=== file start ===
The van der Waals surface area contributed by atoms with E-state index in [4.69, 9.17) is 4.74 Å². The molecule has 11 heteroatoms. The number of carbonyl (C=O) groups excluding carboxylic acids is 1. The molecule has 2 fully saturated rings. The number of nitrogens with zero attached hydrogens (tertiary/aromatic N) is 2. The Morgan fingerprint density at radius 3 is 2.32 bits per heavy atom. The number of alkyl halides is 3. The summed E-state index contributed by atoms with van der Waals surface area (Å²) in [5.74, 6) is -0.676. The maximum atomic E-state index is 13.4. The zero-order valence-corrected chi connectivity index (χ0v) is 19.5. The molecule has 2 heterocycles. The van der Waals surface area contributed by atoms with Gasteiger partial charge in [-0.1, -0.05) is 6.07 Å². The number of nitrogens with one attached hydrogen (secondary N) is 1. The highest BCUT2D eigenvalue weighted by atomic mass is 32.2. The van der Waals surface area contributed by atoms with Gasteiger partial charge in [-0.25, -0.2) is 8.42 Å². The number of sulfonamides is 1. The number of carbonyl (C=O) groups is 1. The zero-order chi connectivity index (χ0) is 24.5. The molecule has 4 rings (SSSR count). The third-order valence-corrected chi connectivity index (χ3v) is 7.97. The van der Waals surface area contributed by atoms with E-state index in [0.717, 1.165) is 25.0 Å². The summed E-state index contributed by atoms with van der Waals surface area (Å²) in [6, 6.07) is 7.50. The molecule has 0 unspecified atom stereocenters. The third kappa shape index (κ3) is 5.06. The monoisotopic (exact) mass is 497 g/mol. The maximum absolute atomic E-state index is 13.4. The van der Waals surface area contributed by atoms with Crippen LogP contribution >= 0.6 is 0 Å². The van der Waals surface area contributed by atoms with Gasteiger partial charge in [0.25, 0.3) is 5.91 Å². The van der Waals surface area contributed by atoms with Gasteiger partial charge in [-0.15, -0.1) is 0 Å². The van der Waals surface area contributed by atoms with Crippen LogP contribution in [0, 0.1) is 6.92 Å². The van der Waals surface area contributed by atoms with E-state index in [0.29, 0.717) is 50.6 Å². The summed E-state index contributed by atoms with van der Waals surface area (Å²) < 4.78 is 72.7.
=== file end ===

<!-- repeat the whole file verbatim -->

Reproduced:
The van der Waals surface area contributed by atoms with E-state index in [4.69, 9.17) is 4.74 Å². The molecule has 11 heteroatoms. The number of carbonyl (C=O) groups excluding carboxylic acids is 1. The molecule has 2 fully saturated rings. The number of nitrogens with zero attached hydrogens (tertiary/aromatic N) is 2. The Morgan fingerprint density at radius 3 is 2.32 bits per heavy atom. The number of alkyl halides is 3. The summed E-state index contributed by atoms with van der Waals surface area (Å²) in [5.74, 6) is -0.676. The maximum atomic E-state index is 13.4. The zero-order valence-corrected chi connectivity index (χ0v) is 19.5. The molecule has 2 heterocycles. The van der Waals surface area contributed by atoms with Gasteiger partial charge in [-0.1, -0.05) is 6.07 Å². The number of nitrogens with one attached hydrogen (secondary N) is 1. The highest BCUT2D eigenvalue weighted by atomic mass is 32.2. The van der Waals surface area contributed by atoms with Gasteiger partial charge in [-0.25, -0.2) is 8.42 Å². The number of sulfonamides is 1. The number of carbonyl (C=O) groups is 1. The zero-order chi connectivity index (χ0) is 24.5. The molecule has 4 rings (SSSR count). The third-order valence-corrected chi connectivity index (χ3v) is 7.97. The van der Waals surface area contributed by atoms with E-state index in [0.717, 1.165) is 25.0 Å². The summed E-state index contributed by atoms with van der Waals surface area (Å²) in [6, 6.07) is 7.50. The molecule has 0 unspecified atom stereocenters. The third kappa shape index (κ3) is 5.06. The monoisotopic (exact) mass is 497 g/mol. The maximum absolute atomic E-state index is 13.4. The van der Waals surface area contributed by atoms with Crippen LogP contribution >= 0.6 is 0 Å². The van der Waals surface area contributed by atoms with Gasteiger partial charge in [0.25, 0.3) is 5.91 Å². The van der Waals surface area contributed by atoms with Gasteiger partial charge in [-0.15, -0.1) is 0 Å². The van der Waals surface area contributed by atoms with Crippen LogP contribution in [0, 0.1) is 6.92 Å². The van der Waals surface area contributed by atoms with E-state index in [0.29, 0.717) is 50.6 Å². The summed E-state index contributed by atoms with van der Waals surface area (Å²) < 4.78 is 72.7.